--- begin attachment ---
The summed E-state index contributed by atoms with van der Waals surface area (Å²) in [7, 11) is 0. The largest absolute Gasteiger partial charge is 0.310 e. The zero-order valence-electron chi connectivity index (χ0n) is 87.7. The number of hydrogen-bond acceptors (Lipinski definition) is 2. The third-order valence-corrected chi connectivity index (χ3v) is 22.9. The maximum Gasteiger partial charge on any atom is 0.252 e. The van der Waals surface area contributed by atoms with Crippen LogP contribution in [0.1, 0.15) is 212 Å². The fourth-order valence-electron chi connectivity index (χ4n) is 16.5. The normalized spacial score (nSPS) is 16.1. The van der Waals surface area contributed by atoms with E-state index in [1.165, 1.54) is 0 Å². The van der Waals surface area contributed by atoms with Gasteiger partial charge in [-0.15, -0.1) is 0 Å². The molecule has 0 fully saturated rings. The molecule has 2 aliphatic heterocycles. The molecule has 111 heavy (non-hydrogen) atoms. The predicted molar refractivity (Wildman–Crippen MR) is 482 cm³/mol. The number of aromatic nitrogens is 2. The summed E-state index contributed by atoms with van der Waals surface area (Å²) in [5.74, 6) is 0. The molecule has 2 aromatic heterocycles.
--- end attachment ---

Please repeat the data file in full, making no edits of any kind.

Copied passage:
The summed E-state index contributed by atoms with van der Waals surface area (Å²) in [7, 11) is 0. The largest absolute Gasteiger partial charge is 0.310 e. The zero-order valence-electron chi connectivity index (χ0n) is 87.7. The number of hydrogen-bond acceptors (Lipinski definition) is 2. The third-order valence-corrected chi connectivity index (χ3v) is 22.9. The maximum Gasteiger partial charge on any atom is 0.252 e. The van der Waals surface area contributed by atoms with Crippen LogP contribution in [0.1, 0.15) is 212 Å². The fourth-order valence-electron chi connectivity index (χ4n) is 16.5. The normalized spacial score (nSPS) is 16.1. The van der Waals surface area contributed by atoms with E-state index in [1.165, 1.54) is 0 Å². The van der Waals surface area contributed by atoms with Gasteiger partial charge in [-0.15, -0.1) is 0 Å². The molecule has 0 fully saturated rings. The molecule has 2 aliphatic heterocycles. The molecule has 111 heavy (non-hydrogen) atoms. The predicted molar refractivity (Wildman–Crippen MR) is 482 cm³/mol. The number of aromatic nitrogens is 2. The summed E-state index contributed by atoms with van der Waals surface area (Å²) in [5.74, 6) is 0. The molecule has 2 aromatic heterocycles.